Metal to Insulator Quantum-Phase Transition in Few-Layered ReS2

Nihar R. Pradhan, Amber McCreary, Daniel Rhodes, Zhengguang Lu, Simin Feng, Efstratios Manousakis, Dmitry Smirnov, Raju Namburu, Madan Dubey, Angela R. Hight Walker, Humberto Terrones, Mauricio Terrones, Vladimir Dobrosavljevic, Luis Balicas

Research output: Contribution to journalArticlepeer-review

103 Scopus citations


In ReS2, a layer-independent direct band gap of 1.5 eV implies a potential for its use in optoelectronic applications. ReS2 crystallizes in the 1T′-structure, which leads to anisotropic physical properties and whose concomitant electronic structure might host a nontrivial topology. Here, we report an overall evaluation of the anisotropic Raman response and the transport properties of few-layered ReS2 field-effect transistors. We find that ReS2 exfoliated on SiO2 behaves as an n-type semiconductor with an intrinsic carrier mobility surpassing μi ∼ 30 cm2/(V s) at T = 300 K, which increases up to ∼350 cm2/(V s) at 2 K. Semiconducting behavior is observed at low electron densities n, but at high values of n the resistivity decreases by a factor of >7 upon cooling to 2 K and displays a metallic T2-dependence. This suggests that the band structure of 1T′-ReS2 is quite susceptible to an electric field applied perpendicularly to the layers. The electric-field induced metallic state observed in transition metal dichalcogenides was recently claimed to result from a percolation type of transition. Instead, through a scaling analysis of the conductivity as a function of T and n, we find that the metallic state of ReS2 results from a second-order metal-to-insulator transition driven by electronic correlations. This gate-induced metallic state offers an alternative to phase engineering for producing ohmic contacts and metallic interconnects in devices based on transition metal dichalcogenides.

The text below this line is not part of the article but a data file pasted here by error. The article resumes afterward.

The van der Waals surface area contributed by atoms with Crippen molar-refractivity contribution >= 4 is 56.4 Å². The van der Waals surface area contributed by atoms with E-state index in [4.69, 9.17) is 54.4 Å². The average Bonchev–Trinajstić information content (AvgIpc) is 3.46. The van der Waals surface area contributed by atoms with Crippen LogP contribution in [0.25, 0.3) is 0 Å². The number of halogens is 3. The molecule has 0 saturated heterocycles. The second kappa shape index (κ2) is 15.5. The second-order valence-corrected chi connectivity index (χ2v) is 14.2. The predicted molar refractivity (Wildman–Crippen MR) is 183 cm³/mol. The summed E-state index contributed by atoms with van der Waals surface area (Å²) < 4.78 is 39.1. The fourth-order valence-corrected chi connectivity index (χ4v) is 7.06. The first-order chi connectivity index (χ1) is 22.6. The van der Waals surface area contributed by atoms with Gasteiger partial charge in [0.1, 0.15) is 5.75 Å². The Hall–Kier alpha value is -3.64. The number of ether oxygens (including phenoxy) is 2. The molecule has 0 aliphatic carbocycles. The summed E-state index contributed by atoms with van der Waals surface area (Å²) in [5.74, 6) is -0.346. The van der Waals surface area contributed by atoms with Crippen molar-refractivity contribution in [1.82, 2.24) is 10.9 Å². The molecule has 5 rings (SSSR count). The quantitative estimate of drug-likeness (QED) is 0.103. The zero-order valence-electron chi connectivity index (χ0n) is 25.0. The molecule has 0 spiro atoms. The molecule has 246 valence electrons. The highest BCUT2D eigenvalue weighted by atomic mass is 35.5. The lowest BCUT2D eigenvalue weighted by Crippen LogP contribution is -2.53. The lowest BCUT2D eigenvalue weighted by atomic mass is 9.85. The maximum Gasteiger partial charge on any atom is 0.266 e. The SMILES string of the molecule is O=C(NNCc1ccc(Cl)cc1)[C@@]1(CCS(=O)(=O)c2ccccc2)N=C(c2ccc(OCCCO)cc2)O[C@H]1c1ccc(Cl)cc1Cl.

Original languageEnglish (US)
Pages (from-to)8377-8384
Number of pages8
JournalNano letters
Issue number12
StatePublished - Dec 9 2015

All Science Journal Classification (ASJC) codes

  • Bioengineering
  • General Chemistry
  • General Materials Science
  • Condensed Matter Physics
  • Mechanical Engineering


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